PJ Harvey and Egyptian political rock musician Ramy Essam have collaborated on a new track, whose proceeds benefit the Beyond Association. The NGO aims “at promoting social, economic, cultural, educational, environment, and health issues among several underprivileged groups” in Lebanon’s Bekka Valley, which is where the song — which focuses on Syrian refugee children in the region — is set.
The track is titled “The Camp,” and like much of Harvey’s work, is also a collaboration with John Parish, who plays drums and guitar here, and also handled production and mixing duties. The video is composed of stills of photojournalist Giles Duley’s images from his book I Can Only Tell You What My Eyes See, intercut with grainy footage of Harvey and Essam performing, all edited together by Rich Holbrook. Duley released a statement accompanying “The Camp,” drawing on why they chose particularly to support the Beyond Association:
It is hard to comprehend the scale of the crisis in Lebanon, a country of 4 million now hosting over 1 million Syrian refugees. The infrastructure of the country is pushed to its limit, and nowhere is that situation more desperate than in the Bekaa Valley. However, there are some amazing organisations doing incredible, effective, and selfless work on the ground there, and of all the NGOs I have documented, none have impressed me more than Beyond. To visit their schools and witness their programs is to see hope – and that is something we have to support.
Harvey formerly worked with war photographer Seamus Murphy for video collaborations for every song on her album Let England Shake; they thereafter traveled to select locations together and compiled a book of photography and poetry, The Hollow of the Hand, much of which would be taken as lyrics for Harvey’s most recent album, The Hope Six Demolition Project. Duley describes that he and Harvey have likewise been working together for a while on developing a collaboration, telling the Guardian:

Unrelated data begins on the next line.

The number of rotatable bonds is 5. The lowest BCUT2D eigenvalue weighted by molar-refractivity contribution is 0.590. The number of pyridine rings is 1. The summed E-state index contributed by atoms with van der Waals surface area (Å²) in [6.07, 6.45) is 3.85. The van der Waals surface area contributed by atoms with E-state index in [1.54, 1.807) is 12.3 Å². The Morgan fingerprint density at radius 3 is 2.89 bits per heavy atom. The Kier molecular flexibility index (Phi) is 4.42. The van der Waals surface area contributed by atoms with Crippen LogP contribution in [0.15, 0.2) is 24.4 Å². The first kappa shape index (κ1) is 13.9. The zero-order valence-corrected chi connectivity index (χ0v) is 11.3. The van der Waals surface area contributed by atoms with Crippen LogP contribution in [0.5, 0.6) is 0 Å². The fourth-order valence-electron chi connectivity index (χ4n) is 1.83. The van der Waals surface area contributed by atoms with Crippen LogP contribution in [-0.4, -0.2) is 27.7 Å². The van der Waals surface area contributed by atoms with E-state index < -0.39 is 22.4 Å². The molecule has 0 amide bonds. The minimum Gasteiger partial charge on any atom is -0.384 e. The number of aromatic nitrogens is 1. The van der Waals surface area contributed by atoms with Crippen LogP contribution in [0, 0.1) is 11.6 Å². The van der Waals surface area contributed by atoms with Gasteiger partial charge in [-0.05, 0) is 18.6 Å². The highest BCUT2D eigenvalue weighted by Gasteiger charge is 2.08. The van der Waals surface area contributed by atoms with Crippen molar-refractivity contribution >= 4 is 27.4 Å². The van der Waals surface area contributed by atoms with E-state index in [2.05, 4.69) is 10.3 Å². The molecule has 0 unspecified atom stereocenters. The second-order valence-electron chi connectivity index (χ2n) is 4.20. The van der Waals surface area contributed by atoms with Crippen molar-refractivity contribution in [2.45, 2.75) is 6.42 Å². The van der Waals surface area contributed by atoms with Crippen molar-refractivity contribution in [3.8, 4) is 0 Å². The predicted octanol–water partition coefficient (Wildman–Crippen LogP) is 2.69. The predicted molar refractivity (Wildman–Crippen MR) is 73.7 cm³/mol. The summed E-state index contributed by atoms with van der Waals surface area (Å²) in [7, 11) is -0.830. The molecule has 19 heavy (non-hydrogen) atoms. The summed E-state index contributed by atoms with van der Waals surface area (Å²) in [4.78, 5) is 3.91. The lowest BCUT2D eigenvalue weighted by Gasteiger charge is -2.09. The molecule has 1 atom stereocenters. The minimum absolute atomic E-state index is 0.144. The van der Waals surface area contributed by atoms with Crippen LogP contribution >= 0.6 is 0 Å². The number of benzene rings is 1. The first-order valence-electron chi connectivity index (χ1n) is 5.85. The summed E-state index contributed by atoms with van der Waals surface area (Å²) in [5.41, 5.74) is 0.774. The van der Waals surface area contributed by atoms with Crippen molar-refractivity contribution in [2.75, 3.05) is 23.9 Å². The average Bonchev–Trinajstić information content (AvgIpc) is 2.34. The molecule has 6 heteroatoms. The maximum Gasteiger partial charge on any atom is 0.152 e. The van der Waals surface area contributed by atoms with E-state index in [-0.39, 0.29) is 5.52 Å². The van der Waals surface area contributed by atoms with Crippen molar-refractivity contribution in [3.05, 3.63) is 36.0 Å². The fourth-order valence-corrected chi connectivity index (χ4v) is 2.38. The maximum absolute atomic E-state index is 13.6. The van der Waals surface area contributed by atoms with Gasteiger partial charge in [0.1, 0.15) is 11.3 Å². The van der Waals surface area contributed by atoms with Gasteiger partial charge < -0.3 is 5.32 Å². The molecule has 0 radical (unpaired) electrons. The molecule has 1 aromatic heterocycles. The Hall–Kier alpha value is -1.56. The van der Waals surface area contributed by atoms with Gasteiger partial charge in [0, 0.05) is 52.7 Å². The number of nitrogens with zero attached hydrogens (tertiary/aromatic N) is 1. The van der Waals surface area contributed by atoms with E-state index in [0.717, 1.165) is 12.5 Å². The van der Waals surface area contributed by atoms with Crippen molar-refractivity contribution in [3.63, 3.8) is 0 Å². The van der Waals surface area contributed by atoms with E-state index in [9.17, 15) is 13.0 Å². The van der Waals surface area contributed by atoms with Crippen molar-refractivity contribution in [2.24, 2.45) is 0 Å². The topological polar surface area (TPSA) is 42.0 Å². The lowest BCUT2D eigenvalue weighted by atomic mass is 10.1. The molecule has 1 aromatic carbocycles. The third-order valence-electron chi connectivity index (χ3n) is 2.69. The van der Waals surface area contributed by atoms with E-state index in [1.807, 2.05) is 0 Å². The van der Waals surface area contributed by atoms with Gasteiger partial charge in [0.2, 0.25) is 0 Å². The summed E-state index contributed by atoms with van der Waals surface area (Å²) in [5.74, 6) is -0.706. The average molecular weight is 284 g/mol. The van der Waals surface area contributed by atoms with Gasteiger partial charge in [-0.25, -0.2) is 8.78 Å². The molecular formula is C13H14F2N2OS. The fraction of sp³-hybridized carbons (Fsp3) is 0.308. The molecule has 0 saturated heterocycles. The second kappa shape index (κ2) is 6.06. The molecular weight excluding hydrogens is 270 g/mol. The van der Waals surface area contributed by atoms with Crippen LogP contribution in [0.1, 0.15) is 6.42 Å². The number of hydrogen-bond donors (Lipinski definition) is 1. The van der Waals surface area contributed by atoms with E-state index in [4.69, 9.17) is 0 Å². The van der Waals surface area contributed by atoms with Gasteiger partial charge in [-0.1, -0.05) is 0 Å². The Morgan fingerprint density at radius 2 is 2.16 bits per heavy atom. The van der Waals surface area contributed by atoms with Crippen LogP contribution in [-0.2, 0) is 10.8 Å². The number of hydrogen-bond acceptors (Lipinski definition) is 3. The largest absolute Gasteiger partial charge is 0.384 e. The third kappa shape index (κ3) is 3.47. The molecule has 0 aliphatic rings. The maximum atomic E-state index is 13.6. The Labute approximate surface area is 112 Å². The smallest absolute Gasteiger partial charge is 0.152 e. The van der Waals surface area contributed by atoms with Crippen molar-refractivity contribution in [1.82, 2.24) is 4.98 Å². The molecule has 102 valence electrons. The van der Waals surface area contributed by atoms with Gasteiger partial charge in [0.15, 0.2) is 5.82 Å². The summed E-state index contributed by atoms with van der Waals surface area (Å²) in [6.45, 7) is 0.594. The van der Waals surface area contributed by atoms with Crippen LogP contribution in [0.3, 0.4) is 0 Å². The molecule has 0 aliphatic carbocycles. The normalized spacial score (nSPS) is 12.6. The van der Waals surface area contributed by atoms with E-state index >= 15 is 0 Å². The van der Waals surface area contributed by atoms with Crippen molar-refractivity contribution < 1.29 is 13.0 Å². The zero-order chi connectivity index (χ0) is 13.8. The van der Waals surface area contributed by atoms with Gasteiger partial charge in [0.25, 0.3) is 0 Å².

Starting from Lesbos and following the refugees’ route through the Balkans to Germany, the images in this video follow the desperate journey of everyday people forced to flee their homes in the face of conflict. For several years, Polly [PJ Harvey] and I have been looking to collaborate on a project, so when she and Ramy recorded The Camp it seemed like the perfect opportunity…I believe this is an important moment in the history of a humanity, a time when we must all decide: do we turn our back or open our arms and offer safety?
Essam became internationally known in 2011, when his song “Irhal,” demanding the resignation of former Egyptian president Hosni Mubarak, turned into the soundtrack of political revolution in the country, and the Arab Spring at large; he was arrested and tortured when the Egyptian Army cleared Tahrir Square and deemed him an agitator, and was ultimately offered safe residence in Sweden in 2014. Time Out, who deemed it the third most influential song in history, wrote that “what really makes ‘Irhal’ significant is how it caught the public imagination, and conscience, at precisely the right moment. ‘Irhal’ struck a resonant chord with Egypt’s dissatisfied citizens, and the rest is, literally, history.” Of the theme of his collaboration with Harvey, Essam tells the Guardian, “I believe that people, no matter who they are and where they come from, can have their freedom and live together in peace.”
Listen to the track/watch the video:
Here’s the accompanying art, by Semaan Khawam, Giles Duley, and Fabrica: